Serosurvey and factors associated with Leishmania Donovani infection in febrile HIV infected individuals attending Abuja Teaching Hospital, Nigeria
Background: Leishmania Donovani (L. donovani) is an obligate intracellular pathogen. L. donovani and HIV co-infection is neglected clinical entity in sub-Saharan African. L. donovani infections have been shown to deplete host cellular immunity and proceed to severe diseases. As part of the ongoing research efforts in Nigeria to improve the healthcare of HIV infected individuals through diagnosis and treatment of co-infections with leishmaniasis, this study was instigated.
Methods & Materials: Three hundred and forty blood samples were individually collected from HIV infected individuals with fever>10 days attending University of Abuja Teaching Hospital, Nigeria. EDTA anticoagulated blood was tested for CD4+ cell counts, while sera were tested for L. donovanii IgG antibodies using flow cytometry and Enzyme linked immunosorbent Assay (ELISA) respectively. Interviewer-based questionnaires were used to collect participants' sociodemographic variables. Data were analysed for statistical association and relation between seropositivity of L. donovani IgG and risk factors.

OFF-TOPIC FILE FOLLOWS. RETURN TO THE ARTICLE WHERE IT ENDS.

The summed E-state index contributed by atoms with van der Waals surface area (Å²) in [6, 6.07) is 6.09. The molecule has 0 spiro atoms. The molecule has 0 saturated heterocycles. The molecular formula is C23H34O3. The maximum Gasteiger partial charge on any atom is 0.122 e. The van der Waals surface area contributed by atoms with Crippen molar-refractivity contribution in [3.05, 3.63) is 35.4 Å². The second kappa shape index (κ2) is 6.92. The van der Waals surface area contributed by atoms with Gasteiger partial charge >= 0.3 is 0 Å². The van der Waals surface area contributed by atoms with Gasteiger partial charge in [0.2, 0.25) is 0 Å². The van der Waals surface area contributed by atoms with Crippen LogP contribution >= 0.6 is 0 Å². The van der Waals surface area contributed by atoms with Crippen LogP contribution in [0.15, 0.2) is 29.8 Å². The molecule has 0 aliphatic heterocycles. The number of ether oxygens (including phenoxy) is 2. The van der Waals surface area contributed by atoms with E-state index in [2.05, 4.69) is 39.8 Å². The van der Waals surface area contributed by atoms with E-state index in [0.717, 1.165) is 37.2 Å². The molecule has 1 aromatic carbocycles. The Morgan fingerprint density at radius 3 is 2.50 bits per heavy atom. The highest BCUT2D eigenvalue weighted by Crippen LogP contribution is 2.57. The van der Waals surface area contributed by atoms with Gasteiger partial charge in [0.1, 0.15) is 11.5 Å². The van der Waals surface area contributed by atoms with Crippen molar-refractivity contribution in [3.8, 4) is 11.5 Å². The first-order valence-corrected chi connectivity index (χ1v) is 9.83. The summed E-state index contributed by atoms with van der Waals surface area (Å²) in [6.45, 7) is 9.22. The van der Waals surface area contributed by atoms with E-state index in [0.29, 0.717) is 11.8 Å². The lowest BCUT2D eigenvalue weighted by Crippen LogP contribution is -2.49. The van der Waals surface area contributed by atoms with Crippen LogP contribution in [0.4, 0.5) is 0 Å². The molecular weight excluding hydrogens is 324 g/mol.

Results: Of the 340 participants studied, the seroprevalence of L. donovanii antibodies was 8.2%. The mean CD4+ cell count of those with L. donovani seropositivity ( n = 28 ) was 119.4cells/mm3. There was statistical relation between CD4+ cell counts and L. donovani antibodies. There was statistical association between L. donovani IgG seropositivity with age of participants (p = 0.014), residential area (p = 0.033), living condition (p = 0.0006) and Proximity to water collection (p<0.0006) and bushes/ vegetation (p=0.049). Skin disfiguration was significantly associated with L. donovani IgG antibodies (p=0.000).
Conclusion: Findings from this study revealed that L. donovani is an etiological agent of acute fever and skin disfiguration in HIV infected patients and significantly associated with CD4+ lymphopaenia in HIV co-infected patients.
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